What a change to delivery these days! Later and later starts (not what the public or business want) and consequently later and later finish times. Electronic swiping soon to be deployed, double preps, all your own dead's, parcels, packets and oversize to do, SD items aswell to fit in on time. Monitored by managers for performance whilst in the office, Trimble monitoring your driving characteristics for the duration of your duty and your PDA monitoring your exact whereabouts all the while too. Where has all the trust gone? Its sad that these modern tools are dressed up as essential items to bring the company up to date but sadly they will be used more and more against you. To sum up, although I still enjoy the job, it is not what it was but Im glad I experienced how it was and hopefully was able to pass on something of those times to you reading this. I believe the business will survive but we need the Union to be strong in negotiating and getting Royal Mail to adhere to the agreements that are currently laid down but also any new ones on the horizon. We need to stand together and support one another.
Cadet wasn't yts in my time
arnold cheshire
Posts: 5309
Joined: 14 Oct 2010, 21:28
Gender: Male
Location: england

What made you join the Royal Mail?

Post by arnold cheshire »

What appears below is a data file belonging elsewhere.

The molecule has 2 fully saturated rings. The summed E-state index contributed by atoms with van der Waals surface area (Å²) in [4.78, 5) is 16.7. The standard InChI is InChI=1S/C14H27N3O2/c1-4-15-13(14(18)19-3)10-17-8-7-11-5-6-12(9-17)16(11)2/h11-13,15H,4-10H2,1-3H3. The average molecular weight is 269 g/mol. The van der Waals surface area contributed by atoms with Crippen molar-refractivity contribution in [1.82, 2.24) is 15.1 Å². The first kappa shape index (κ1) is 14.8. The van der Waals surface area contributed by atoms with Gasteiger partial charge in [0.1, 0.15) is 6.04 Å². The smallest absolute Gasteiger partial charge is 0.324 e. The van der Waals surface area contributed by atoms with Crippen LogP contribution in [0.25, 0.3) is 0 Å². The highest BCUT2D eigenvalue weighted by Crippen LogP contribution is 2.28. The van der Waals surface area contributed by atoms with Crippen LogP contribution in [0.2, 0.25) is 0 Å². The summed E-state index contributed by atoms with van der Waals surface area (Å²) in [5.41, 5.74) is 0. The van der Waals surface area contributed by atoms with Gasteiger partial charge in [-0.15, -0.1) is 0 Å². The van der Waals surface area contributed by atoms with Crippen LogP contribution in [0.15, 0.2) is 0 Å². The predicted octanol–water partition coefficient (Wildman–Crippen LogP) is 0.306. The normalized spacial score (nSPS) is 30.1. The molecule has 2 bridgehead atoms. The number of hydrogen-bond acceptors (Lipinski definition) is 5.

mRqwerty wrote:After passing a basic maths test and then a postcode comparison test, then an interview, I started work with Royal Mail at 17 and went on their YTS scheme which was Royal Mails Youth training scheme. It involved an outward bound scheme in Wales in which we did team building exercises and caving. We were monitored throughout the year and became 'proper' posties at age 18. I have experienced many different duties within my time at Royal Mail, such as Train Station Platform (unloading/loading trains), MLO - Mechanised Letter Office (operating various machines including The Drum!) PCO - Parcel Concentration Office duties, Bag Control (cleaning and ironing/pressing bags and of course Delivery. Deliveries back then were 0500 - 1254 and consisted of prep, then 1st turn, then acceleration by LDV van(with bench seats!) to first delivery point, finish delivery then collect local post-box mail, bus back to Office then facing table where you separated the local First Class from other mail and these went on the belt to be franked and went out on the 2nd Delivery of the day. After facing was breakfast in a canteen that served full cooked breakfasts and even sold alcohol - draught beer and shorts too! We had a games room with table tennis and a dart board and there were many Silver cups in a display cabinet because Royal Mail took their sports very seriously with competitions with other Offices in the area. After meal break we went down and prepped our @nd Delivery which was usually 3 over 1, which meant you covered x3 rounds but with only a bundle of mail, wasn't a big deal (esp if you asked the van driver nicely, and he dropped you right on your first delivery point). If you were 'spare' then you would be allocated something 2nd turn and this could be a rebate delivery, which was 'only' covering one round as supposed to 3 on the live mail delivery, but the Rebate were heavy catalogue items. We had an agreement back then for x50 Rebates a day except Mondays when you had 100 but none Saturday. Saturdays were double time overtime and a Saturday premium payment too. You never did IPS primary sorting as it was the night staffs job and I made the mistake one time of prepping my missorts one morning and the sorter put his mail down saying, are you trying to do me out of a job, this is my duty! Also we never did deads either, there was a huge box which was emptied by posties who, while we were out on 2nd Delivery, stickers up and RTS the mail. The line manager made you all line up by your frame before your duty started and would walk down the line to inspect your appearance and especially your shoes, they had to be shiny! We had all the uniform kit too, including peak caps with a brass effect royal crown and brown hessian type bags which fitted your body shape when carrying mail but became heavy with water if it rained out on delivery. Its worth noting too that we rarely had need for a second bag as all the mail fitted into the one bag. I can remember too, when out on delivery you would dead walk past about 10 houses before delivering a letter, not every drop as we do these days. You were very much out on your own on Delivery and we started at around 7am delivering when our customers were in, and finishing around 9am, when we would empty a couple of post boxes en route back to the office.